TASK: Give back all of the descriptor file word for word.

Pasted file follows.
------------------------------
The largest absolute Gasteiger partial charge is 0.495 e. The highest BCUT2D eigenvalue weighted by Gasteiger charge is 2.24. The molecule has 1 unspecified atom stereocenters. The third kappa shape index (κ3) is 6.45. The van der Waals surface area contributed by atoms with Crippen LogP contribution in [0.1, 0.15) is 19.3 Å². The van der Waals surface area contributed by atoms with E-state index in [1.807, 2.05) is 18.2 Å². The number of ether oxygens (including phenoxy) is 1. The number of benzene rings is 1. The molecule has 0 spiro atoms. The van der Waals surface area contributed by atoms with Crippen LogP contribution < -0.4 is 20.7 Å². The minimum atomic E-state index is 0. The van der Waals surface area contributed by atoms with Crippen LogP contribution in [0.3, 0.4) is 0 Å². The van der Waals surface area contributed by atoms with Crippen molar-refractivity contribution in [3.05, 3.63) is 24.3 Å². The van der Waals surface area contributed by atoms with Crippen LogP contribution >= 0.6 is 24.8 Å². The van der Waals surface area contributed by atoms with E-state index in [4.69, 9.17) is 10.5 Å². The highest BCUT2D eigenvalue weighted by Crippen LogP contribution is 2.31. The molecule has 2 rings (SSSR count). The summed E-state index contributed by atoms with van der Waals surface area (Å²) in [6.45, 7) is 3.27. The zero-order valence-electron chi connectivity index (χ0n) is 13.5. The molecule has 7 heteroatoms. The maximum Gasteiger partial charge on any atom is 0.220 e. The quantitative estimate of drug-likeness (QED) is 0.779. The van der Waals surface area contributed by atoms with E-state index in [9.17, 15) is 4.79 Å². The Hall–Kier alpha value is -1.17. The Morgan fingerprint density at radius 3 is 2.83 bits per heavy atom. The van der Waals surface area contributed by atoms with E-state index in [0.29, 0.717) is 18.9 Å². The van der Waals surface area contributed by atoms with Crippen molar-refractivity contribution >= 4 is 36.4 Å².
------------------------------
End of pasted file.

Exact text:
The largest absolute Gasteiger partial charge is 0.495 e. The highest BCUT2D eigenvalue weighted by Gasteiger charge is 2.24. The molecule has 1 unspecified atom stereocenters. The third kappa shape index (κ3) is 6.45. The van der Waals surface area contributed by atoms with Crippen LogP contribution in [0.1, 0.15) is 19.3 Å². The van der Waals surface area contributed by atoms with E-state index in [1.807, 2.05) is 18.2 Å². The number of ether oxygens (including phenoxy) is 1. The number of benzene rings is 1. The molecule has 0 spiro atoms. The van der Waals surface area contributed by atoms with Crippen LogP contribution < -0.4 is 20.7 Å². The minimum atomic E-state index is 0. The van der Waals surface area contributed by atoms with Crippen LogP contribution in [0.3, 0.4) is 0 Å². The van der Waals surface area contributed by atoms with Crippen molar-refractivity contribution in [3.05, 3.63) is 24.3 Å². The van der Waals surface area contributed by atoms with Crippen LogP contribution >= 0.6 is 24.8 Å². The van der Waals surface area contributed by atoms with E-state index in [4.69, 9.17) is 10.5 Å². The highest BCUT2D eigenvalue weighted by Crippen LogP contribution is 2.31. The molecule has 2 rings (SSSR count). The summed E-state index contributed by atoms with van der Waals surface area (Å²) in [6.45, 7) is 3.27. The zero-order valence-electron chi connectivity index (χ0n) is 13.5. The molecule has 7 heteroatoms. The maximum Gasteiger partial charge on any atom is 0.220 e. The quantitative estimate of drug-likeness (QED) is 0.779. The van der Waals surface area contributed by atoms with E-state index in [9.17, 15) is 4.79 Å². The Hall–Kier alpha value is -1.17. The Morgan fingerprint density at radius 3 is 2.83 bits per heavy atom. The van der Waals surface area contributed by atoms with E-state index in [0.29, 0.717) is 18.9 Å². The van der Waals surface area contributed by atoms with Crippen molar-refractivity contribution >= 4 is 36.4 Å².